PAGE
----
relativistic and not relativistic motions

by bernhard.rothenstein
Tags: motions, relativistic
bernhard.rothenstein is offline
Aug6-06, 10:15 PM
P: 997
We say that the uniformly accelerated motion x=gtt/2 is not a relativistic motion because after a sufficiently long time of motion v=gt can exceed c. we say that x=cc/g(coshgt'/c-1) is a relativistic motion because the velocity of the motion it describes never becomes c. Do you know other such "relativistic motions?"
sine ira et studio
Phys.Org News Partner Science news on
Review: With Galaxy S5, Samsung proves less can be more
Making graphene in your kitchen
Study casts doubt on climate benefit of biofuels from corn residue
Meir Achuz
Meir Achuz is offline
Aug7-06, 08:40 AM
Sci Advisor
HW Helper
P: 1,935
Just integrate dp/dt=f(t) for any function f(t), and you will have a
"relativistic motion". If you want x(t), just find v=dx/dt from
v=p/\sqrt{p^2+m^2}, and integrate.
pervect is offline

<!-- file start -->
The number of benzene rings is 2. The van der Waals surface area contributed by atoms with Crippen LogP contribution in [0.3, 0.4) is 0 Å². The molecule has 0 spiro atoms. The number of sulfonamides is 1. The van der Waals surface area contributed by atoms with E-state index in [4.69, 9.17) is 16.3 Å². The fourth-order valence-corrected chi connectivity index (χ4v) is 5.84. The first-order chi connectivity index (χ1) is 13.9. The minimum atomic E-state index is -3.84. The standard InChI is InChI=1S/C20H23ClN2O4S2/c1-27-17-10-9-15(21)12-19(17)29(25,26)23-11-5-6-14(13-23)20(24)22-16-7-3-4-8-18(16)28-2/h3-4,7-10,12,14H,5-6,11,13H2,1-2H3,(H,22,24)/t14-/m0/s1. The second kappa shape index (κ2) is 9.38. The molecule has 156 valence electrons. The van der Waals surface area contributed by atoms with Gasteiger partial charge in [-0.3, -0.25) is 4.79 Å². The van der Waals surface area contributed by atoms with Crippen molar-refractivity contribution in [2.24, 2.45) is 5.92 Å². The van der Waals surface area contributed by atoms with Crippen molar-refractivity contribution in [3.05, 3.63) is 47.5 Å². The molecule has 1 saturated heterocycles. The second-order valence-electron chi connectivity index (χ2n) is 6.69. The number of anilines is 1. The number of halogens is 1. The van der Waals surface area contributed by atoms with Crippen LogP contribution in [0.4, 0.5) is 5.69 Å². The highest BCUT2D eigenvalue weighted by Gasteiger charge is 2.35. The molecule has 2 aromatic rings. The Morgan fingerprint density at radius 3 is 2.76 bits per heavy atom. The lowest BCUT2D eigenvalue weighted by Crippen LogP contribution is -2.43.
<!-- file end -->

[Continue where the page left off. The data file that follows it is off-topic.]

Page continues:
Aug7-06, 03:02 PM
Sci Advisor
P: 7,439
Alternately, given any function v(t) < c, one can compute the acceleration required to cause the specified motion. The only thing "special" about special relativistic motion is that |v(t)| < 1. One can also show that the rate of change of momentum with respect to time becomes infinite as v->c, i.e.

\frac{dp}{dt} = \frac{dp}{dv} \frac{dv}{dt} = \frac{m}{{\left( 1 - \frac{v^2}{c^2} \right)} ^ \frac{3}{2}} \frac{dv} {dt}

Thus as v->c, dp/dt becomes infinite.

One does not really need dynamics to see this, the fact is that if one adds together any number of velocities less than 'c' using the SR velocity addition formula, one gets a resultant velocity less than 'c'.

The process of accelerating is just a process of "adding to" one's original velocity. One must use the SR form of the velocity additon law.

Delta-v = a * delta t

is true only in the objects rest frame, the SR velocity additon formula converts the delta-v in the objects rest frame into the delta-v in the coordinate frame.

Register to reply

Related Discussions
relativistic vs non-relativistic momentum Introductory Physics Homework 3
relativistic QM Quantum Physics 0
non relativistic QFT? High Energy, Nuclear, Particle Physics 15
relativistic electrons Special & General Relativity 20